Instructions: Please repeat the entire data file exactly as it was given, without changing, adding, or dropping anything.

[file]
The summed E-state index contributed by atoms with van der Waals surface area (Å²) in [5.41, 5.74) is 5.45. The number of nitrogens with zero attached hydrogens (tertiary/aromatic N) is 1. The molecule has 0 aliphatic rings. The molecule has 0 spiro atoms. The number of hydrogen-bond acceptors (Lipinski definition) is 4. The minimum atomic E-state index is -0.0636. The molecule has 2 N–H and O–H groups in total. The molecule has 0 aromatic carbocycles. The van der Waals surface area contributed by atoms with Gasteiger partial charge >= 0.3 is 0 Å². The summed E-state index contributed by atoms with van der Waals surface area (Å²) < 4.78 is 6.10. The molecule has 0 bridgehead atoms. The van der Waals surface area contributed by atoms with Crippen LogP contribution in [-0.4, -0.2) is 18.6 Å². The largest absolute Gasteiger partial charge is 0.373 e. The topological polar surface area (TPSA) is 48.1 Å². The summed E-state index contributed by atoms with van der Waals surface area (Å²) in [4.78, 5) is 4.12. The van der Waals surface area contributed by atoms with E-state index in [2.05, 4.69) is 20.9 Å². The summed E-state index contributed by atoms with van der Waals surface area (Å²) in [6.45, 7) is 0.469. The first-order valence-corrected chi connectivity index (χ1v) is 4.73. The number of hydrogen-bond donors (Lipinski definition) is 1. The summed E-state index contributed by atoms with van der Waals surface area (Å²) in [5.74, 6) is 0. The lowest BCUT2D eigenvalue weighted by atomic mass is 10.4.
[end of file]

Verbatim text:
The summed E-state index contributed by atoms with van der Waals surface area (Å²) in [5.41, 5.74) is 5.45. The number of nitrogens with zero attached hydrogens (tertiary/aromatic N) is 1. The molecule has 0 aliphatic rings. The molecule has 0 spiro atoms. The number of hydrogen-bond acceptors (Lipinski definition) is 4. The minimum atomic E-state index is -0.0636. The molecule has 2 N–H and O–H groups in total. The molecule has 0 aromatic carbocycles. The van der Waals surface area contributed by atoms with Gasteiger partial charge >= 0.3 is 0 Å². The summed E-state index contributed by atoms with van der Waals surface area (Å²) < 4.78 is 6.10. The molecule has 0 bridgehead atoms. The van der Waals surface area contributed by atoms with Crippen LogP contribution in [-0.4, -0.2) is 18.6 Å². The largest absolute Gasteiger partial charge is 0.373 e. The topological polar surface area (TPSA) is 48.1 Å². The summed E-state index contributed by atoms with van der Waals surface area (Å²) in [4.78, 5) is 4.12. The van der Waals surface area contributed by atoms with E-state index in [2.05, 4.69) is 20.9 Å². The summed E-state index contributed by atoms with van der Waals surface area (Å²) in [6.45, 7) is 0.469. The first-order valence-corrected chi connectivity index (χ1v) is 4.73. The number of hydrogen-bond donors (Lipinski definition) is 1. The summed E-state index contributed by atoms with van der Waals surface area (Å²) in [5.74, 6) is 0. The lowest BCUT2D eigenvalue weighted by atomic mass is 10.4.